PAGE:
In general, an institution’s faculty of law comprises specialists in their chosen field of law and thus provides a wealth of information to their students.
As a result, their knowledge is advantageous to law programs, and the university must compensate them properly.
Therefore, the prestige of a program’s faculty and their pay impact the high cost of attending law school.
5. Law School Offers A More Specialized Curriculum
Aside from the instructors who teach in law school, the curriculum offered in law school makes it more expensive.
Compared to undergraduate courses with a broader syllabus, the law school curriculum tends to be more technical and targeted to specific fields of law.
Additionally, many professors with expertise in various fields of law are needed to share their knowledge with law students.
As a result, these factors contribute to the high expense of law school.
6. Learning Materials Are Expensive
Law school instructional materials are typically costly. For one thing, it’s not uncommon for students to spend thousands of dollars on textbooks yearly.
Also, law students require a powerful laptop and access to the institution’s law library because they will spend a lot of time researching.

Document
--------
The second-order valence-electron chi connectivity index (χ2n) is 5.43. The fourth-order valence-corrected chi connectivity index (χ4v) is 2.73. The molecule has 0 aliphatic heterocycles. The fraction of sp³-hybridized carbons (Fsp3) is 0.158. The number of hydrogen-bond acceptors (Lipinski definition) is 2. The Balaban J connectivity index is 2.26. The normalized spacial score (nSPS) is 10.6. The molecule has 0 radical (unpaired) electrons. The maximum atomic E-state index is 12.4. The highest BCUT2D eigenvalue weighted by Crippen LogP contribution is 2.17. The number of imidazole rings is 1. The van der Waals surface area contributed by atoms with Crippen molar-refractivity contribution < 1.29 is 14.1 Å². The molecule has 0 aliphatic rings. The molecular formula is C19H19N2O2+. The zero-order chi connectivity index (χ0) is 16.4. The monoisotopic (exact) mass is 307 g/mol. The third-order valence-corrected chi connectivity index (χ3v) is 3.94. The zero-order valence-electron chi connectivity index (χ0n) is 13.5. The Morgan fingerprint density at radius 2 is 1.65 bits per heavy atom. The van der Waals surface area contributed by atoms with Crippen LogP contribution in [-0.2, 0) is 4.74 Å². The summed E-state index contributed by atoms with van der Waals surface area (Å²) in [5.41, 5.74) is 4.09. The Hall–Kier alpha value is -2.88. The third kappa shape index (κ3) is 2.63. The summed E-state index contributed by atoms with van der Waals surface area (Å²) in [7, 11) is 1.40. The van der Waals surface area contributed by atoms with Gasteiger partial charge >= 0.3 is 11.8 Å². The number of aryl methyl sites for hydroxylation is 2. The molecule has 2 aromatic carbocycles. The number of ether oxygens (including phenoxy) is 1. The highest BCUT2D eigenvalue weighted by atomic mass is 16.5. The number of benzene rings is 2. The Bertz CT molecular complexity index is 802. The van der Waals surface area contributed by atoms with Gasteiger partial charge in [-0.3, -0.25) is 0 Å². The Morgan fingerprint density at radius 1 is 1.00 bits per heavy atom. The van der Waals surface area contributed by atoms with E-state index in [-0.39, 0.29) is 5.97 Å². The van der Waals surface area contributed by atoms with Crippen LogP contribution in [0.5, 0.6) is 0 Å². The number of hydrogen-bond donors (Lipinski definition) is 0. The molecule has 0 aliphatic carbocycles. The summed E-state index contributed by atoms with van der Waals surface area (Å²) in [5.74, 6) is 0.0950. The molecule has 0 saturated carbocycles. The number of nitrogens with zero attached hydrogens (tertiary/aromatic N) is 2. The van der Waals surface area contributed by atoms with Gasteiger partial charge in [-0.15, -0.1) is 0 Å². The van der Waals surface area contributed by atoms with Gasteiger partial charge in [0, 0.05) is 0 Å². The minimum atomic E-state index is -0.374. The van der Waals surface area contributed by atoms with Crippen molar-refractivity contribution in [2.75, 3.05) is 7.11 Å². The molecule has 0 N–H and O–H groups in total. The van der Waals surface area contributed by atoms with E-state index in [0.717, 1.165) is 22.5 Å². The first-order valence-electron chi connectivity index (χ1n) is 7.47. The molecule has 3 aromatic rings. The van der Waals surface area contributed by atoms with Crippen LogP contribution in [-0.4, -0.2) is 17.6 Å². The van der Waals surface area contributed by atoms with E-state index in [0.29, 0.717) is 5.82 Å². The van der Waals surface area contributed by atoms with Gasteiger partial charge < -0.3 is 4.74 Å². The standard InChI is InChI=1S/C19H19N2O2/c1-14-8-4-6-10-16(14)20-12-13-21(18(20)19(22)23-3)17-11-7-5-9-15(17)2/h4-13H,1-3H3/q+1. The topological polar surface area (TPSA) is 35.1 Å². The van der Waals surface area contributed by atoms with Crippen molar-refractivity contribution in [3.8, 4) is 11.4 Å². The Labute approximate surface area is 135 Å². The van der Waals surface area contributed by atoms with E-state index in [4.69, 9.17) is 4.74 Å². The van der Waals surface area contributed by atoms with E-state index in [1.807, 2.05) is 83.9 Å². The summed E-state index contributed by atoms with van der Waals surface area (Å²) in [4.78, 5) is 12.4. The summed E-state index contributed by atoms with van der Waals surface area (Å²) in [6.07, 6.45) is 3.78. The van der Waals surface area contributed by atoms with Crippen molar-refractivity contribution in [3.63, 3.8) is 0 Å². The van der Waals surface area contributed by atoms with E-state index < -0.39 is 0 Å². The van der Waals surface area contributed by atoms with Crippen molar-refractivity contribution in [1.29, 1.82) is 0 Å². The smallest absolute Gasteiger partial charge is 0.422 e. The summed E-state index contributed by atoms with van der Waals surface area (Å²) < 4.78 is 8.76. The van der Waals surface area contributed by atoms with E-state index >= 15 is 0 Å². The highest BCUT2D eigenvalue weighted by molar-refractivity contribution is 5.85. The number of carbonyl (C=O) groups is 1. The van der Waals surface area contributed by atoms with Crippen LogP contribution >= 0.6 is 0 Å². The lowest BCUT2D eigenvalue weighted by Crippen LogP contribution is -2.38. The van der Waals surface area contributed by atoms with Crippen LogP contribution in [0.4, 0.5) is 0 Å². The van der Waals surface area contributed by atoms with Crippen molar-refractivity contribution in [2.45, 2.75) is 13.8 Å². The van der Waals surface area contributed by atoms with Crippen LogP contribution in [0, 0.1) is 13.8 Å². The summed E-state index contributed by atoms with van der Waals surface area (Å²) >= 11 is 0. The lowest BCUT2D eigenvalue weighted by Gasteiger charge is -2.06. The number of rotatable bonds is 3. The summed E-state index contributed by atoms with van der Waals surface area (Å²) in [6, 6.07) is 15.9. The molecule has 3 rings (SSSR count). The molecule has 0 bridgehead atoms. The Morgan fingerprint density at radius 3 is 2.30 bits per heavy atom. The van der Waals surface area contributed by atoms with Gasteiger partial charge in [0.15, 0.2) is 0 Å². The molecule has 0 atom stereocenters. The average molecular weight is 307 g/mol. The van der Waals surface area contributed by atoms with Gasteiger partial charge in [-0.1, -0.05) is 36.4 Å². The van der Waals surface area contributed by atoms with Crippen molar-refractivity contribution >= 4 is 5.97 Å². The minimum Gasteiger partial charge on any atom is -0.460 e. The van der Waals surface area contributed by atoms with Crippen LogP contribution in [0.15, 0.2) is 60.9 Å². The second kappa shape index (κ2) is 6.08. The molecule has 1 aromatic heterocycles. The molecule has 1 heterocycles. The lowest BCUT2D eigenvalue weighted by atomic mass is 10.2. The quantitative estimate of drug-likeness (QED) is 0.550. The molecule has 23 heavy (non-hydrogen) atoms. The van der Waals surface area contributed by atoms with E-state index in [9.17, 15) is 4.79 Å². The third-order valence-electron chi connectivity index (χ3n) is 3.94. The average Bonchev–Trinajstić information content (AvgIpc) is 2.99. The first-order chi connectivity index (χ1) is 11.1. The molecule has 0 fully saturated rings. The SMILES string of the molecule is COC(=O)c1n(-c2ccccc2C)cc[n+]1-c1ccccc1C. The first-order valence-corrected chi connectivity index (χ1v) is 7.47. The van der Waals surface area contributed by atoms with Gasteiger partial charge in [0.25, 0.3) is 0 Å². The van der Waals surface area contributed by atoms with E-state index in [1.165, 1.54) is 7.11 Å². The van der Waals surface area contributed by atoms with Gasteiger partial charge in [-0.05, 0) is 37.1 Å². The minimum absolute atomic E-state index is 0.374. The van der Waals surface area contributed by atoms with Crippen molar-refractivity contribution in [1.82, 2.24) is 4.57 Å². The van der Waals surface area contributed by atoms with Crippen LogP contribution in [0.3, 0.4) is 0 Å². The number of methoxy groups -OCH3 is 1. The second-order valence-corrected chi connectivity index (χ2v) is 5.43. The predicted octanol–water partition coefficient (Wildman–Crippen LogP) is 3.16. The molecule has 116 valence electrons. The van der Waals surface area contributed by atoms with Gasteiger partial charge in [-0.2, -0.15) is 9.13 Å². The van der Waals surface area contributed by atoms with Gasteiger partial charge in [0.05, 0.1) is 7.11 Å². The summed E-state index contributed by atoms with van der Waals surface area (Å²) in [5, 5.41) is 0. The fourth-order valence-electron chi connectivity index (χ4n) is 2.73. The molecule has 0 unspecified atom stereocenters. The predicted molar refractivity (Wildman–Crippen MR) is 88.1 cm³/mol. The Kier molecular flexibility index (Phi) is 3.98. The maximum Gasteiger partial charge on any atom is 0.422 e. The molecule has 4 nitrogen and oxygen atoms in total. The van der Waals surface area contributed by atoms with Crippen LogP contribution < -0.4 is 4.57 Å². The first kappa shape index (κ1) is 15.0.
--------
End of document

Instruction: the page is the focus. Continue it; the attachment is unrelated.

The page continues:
Thus, these factors contribute to the high cost of law school.
7. Law School Applicants Have Access To Fewer Scholarship Grants
Unlike undergraduate students, who have access to a plethora of scholarships, law students only have access to a limited number of grants.
While institutions and individual benefactors grant certain scholarships, they are frequently merit-based, so only a few law students are eligible to apply.
As a result, many people who want to attend law school will have to find other means to pay for their studies.
8. Out-Of-State Law School Education Is Expensive
The location of your law school can affect the cost of attendance.
While there are many ABA-accredited law schools in America, the one you want to attend may not be the one in your state of residence.
If that’s the case, you’ll have to attend graduate school outside your home state.
However, studying out-of-state means you’ll have to pay roughly twice as much as studying law in-state.